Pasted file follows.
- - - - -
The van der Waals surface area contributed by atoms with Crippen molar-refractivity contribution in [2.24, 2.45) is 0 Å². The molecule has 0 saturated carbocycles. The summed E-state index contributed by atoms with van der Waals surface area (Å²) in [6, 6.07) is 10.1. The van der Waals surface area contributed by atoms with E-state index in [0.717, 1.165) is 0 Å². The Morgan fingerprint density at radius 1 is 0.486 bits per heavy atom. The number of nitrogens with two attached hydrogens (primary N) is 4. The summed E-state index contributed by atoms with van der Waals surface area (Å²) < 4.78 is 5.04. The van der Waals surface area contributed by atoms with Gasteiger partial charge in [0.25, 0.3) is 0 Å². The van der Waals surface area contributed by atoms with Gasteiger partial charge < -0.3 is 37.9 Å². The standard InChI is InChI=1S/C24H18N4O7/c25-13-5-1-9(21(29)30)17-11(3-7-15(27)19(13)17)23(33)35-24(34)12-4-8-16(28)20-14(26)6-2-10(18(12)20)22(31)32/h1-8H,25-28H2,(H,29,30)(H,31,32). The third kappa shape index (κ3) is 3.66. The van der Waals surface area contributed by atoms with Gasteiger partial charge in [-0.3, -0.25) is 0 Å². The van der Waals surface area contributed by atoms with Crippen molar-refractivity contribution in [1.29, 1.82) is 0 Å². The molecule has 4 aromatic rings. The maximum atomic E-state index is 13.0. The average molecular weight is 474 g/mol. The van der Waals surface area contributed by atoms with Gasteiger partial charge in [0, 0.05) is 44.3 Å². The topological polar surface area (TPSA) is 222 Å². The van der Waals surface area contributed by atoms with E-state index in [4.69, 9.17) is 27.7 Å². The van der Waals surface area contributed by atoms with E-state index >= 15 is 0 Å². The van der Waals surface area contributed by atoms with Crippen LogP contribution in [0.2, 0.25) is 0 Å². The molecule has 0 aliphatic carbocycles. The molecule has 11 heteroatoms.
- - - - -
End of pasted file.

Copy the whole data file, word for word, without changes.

The van der Waals surface area contributed by atoms with Crippen molar-refractivity contribution in [2.24, 2.45) is 0 Å². The molecule has 0 saturated carbocycles. The summed E-state index contributed by atoms with van der Waals surface area (Å²) in [6, 6.07) is 10.1. The van der Waals surface area contributed by atoms with E-state index in [0.717, 1.165) is 0 Å². The Morgan fingerprint density at radius 1 is 0.486 bits per heavy atom. The number of nitrogens with two attached hydrogens (primary N) is 4. The summed E-state index contributed by atoms with van der Waals surface area (Å²) < 4.78 is 5.04. The van der Waals surface area contributed by atoms with Gasteiger partial charge in [0.25, 0.3) is 0 Å². The van der Waals surface area contributed by atoms with Gasteiger partial charge < -0.3 is 37.9 Å². The standard InChI is InChI=1S/C24H18N4O7/c25-13-5-1-9(21(29)30)17-11(3-7-15(27)19(13)17)23(33)35-24(34)12-4-8-16(28)20-14(26)6-2-10(18(12)20)22(31)32/h1-8H,25-28H2,(H,29,30)(H,31,32). The third kappa shape index (κ3) is 3.66. The van der Waals surface area contributed by atoms with Gasteiger partial charge in [-0.3, -0.25) is 0 Å². The van der Waals surface area contributed by atoms with Crippen molar-refractivity contribution in [1.29, 1.82) is 0 Å². The molecule has 4 aromatic rings. The maximum atomic E-state index is 13.0. The average molecular weight is 474 g/mol. The van der Waals surface area contributed by atoms with Gasteiger partial charge in [0, 0.05) is 44.3 Å². The topological polar surface area (TPSA) is 222 Å². The van der Waals surface area contributed by atoms with E-state index in [4.69, 9.17) is 27.7 Å². The van der Waals surface area contributed by atoms with E-state index >= 15 is 0 Å². The van der Waals surface area contributed by atoms with Crippen LogP contribution in [0.2, 0.25) is 0 Å². The molecule has 0 aliphatic carbocycles. The molecule has 11 heteroatoms.